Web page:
How does it happen? Nobody ever says, “What I really want is a house crammed to the gills with redundant possessions.” Yet somehow this is how we end up. According to Tish Oxenreider, author of “Organized Simplicity” and the blogger behind SimpleMom.net, “We are reticent to get rid of things because we believe our cherished memories are tied up in our things.” If we get rid of things, we’re saying those memories don’t matter to us. “ Not true.” Still the thought of paring down our things makes us anxious to the point of paralysis.
“Curating” can mean selecting with an eye toward quality and personal significance, which family possessions to continue to keep. “Doesn’t having fewer things, more cherished belongings, sound better than living with tons of extra things?” asks Xorin Balbes, author of “Soulspace: Transform Your Home, Transform Your Life.” He promises that you will learn something about what you value most as you rightsize your possessions. “Choosing the things you want to live with, will give you a clear sense of who you are now as opposed to 5 ,10 or 30 years ago,” he says.
One lady commented “I’m sitting here looking at nine pairs of painted ceramic candlesticks, trying to pick just one.” When asked why on earth anyone would have so many candlesticks, she sighed. “Well I’ve had 63 birthdays and 63 Christmases,” she said. “Add one or two souvenirs a year, and a few gifts from grateful houseguests, then factor in the ease of stashing things away in a large house and you’ve got some idea of what I am up against.”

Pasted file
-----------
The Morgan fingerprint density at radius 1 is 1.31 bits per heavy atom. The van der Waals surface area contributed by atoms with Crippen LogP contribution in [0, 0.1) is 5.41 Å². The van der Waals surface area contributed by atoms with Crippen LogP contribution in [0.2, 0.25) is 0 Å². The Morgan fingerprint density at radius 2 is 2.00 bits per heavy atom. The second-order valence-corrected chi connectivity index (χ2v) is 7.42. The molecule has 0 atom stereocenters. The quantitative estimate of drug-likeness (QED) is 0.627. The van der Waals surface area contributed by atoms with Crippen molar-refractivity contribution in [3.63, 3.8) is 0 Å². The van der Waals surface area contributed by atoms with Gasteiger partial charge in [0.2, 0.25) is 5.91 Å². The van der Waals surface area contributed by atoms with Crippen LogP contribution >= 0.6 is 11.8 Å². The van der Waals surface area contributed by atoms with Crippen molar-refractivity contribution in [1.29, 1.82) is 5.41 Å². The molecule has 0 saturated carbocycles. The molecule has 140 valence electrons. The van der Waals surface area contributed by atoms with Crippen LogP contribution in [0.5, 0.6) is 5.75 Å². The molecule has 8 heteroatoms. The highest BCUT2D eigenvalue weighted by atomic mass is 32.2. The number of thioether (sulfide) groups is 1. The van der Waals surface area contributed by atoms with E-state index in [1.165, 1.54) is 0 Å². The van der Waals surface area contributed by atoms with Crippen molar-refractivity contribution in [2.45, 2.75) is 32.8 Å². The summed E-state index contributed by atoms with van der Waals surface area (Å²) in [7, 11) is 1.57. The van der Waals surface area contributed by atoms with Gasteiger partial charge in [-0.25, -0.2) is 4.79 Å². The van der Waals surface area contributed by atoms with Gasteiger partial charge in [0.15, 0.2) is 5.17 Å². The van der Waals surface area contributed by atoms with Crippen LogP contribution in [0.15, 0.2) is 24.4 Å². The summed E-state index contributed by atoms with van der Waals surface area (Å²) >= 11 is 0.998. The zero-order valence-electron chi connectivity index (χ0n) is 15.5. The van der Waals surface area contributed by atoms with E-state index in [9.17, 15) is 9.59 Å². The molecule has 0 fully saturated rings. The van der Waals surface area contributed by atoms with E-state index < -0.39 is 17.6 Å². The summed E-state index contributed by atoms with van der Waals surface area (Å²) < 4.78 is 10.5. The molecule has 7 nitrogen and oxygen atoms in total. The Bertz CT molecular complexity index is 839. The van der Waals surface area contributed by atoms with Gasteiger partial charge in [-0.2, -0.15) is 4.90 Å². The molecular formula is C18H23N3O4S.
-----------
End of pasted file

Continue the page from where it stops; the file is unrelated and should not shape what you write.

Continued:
You have to be ruthless. Curating means picking the gems from every collection and letting the rest go.
Here is another example that was shared: “I began drastically culling duplicate mementos. In one box I found letters written to me by my beloved great-grandmother, who died when I was 13. The letters themselves don’t take up much space; I could have easily justified saving every single one of them. But instead, I read them all – then I picked one. One letter makes a wonderful souvenir; too many make it impossible to open the desk drawer.”
Believe it or not, paring down of things makes us feel richer than before. A pile of letters from a dead relative at the bottom of a box can be forgotten. A single cherished letter may be read again every few years. Lesson learned: By saving fewer things you increase their value.
You also increase their visibility. A huge collection tends to overwhelm your senses, whether you spend years accumulating ceramic gnomes or Faberge eggs. If you’re aiming for sheer quantity, you’re missing the point – and you can literally lose sight of the beauty of each individual object,” Balbes points out. The object you choose will be the most symbolic – whether it’s the first, the last, the rarest or your favorite.
Ask yourself. Do I want this? Does this make me happy? If I were moving to a really small space, would I take this with me?
“When you’re able to let things go, it proves that you are more than the sum of your material possessions.”Balbes says. ”You can go from a big house to a small one without losing your identity, because you carry your identity with you.”
Oxenreider lives by the mantra from the 19th century architect William Morris. “Have nothing in your home that you do not know to be useful or believe to be beautiful.” Anytime you curate your things, ask yourself, “Is it useful? “Do I really think it’s beautiful.”
We tend to think that things we once treasured are automatically valuable today.
In conclusion, “Keeping one’s possessions and treasures and mementos to scale – so they don’t crowd you, or oppress you or burden you – is the ultimate goal of curating your things. And a life that fits is its very own reward.”
Excerpts from an article “I Feel Bad About My Stuff” in The ladies Home Journal from May 2012 were used to create this blog.